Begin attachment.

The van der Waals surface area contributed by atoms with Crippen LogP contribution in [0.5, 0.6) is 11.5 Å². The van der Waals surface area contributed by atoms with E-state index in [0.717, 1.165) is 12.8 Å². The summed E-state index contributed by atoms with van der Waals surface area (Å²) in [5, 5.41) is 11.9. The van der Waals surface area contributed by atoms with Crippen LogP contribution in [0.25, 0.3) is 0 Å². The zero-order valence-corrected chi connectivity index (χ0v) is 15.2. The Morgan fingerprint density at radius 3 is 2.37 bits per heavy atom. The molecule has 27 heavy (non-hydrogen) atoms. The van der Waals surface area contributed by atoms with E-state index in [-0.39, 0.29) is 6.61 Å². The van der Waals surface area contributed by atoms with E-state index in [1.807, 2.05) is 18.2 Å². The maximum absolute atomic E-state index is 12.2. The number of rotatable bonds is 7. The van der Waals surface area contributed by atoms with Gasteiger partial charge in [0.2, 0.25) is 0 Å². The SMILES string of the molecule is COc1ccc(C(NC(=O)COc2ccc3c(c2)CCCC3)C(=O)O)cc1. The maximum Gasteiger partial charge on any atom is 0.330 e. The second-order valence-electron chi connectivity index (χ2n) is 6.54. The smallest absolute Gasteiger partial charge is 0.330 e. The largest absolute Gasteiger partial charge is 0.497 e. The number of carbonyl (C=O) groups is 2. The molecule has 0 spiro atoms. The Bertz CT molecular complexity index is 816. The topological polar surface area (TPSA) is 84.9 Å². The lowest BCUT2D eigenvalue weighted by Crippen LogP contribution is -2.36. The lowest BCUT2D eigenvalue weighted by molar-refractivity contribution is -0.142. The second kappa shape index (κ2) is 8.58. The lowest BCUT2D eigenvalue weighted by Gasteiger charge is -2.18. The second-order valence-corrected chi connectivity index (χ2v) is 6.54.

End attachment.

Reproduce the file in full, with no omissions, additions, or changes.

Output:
The van der Waals surface area contributed by atoms with Crippen LogP contribution in [0.5, 0.6) is 11.5 Å². The van der Waals surface area contributed by atoms with E-state index in [0.717, 1.165) is 12.8 Å². The summed E-state index contributed by atoms with van der Waals surface area (Å²) in [5, 5.41) is 11.9. The van der Waals surface area contributed by atoms with Crippen LogP contribution in [0.25, 0.3) is 0 Å². The zero-order valence-corrected chi connectivity index (χ0v) is 15.2. The Morgan fingerprint density at radius 3 is 2.37 bits per heavy atom. The molecule has 27 heavy (non-hydrogen) atoms. The van der Waals surface area contributed by atoms with E-state index in [-0.39, 0.29) is 6.61 Å². The van der Waals surface area contributed by atoms with E-state index in [1.807, 2.05) is 18.2 Å². The maximum absolute atomic E-state index is 12.2. The number of rotatable bonds is 7. The van der Waals surface area contributed by atoms with Gasteiger partial charge in [0.2, 0.25) is 0 Å². The SMILES string of the molecule is COc1ccc(C(NC(=O)COc2ccc3c(c2)CCCC3)C(=O)O)cc1. The maximum Gasteiger partial charge on any atom is 0.330 e. The second-order valence-electron chi connectivity index (χ2n) is 6.54. The smallest absolute Gasteiger partial charge is 0.330 e. The largest absolute Gasteiger partial charge is 0.497 e. The number of carbonyl (C=O) groups is 2. The molecule has 0 spiro atoms. The Bertz CT molecular complexity index is 816. The topological polar surface area (TPSA) is 84.9 Å². The lowest BCUT2D eigenvalue weighted by Crippen LogP contribution is -2.36. The lowest BCUT2D eigenvalue weighted by molar-refractivity contribution is -0.142. The second kappa shape index (κ2) is 8.58. The lowest BCUT2D eigenvalue weighted by Gasteiger charge is -2.18. The second-order valence-corrected chi connectivity index (χ2v) is 6.54.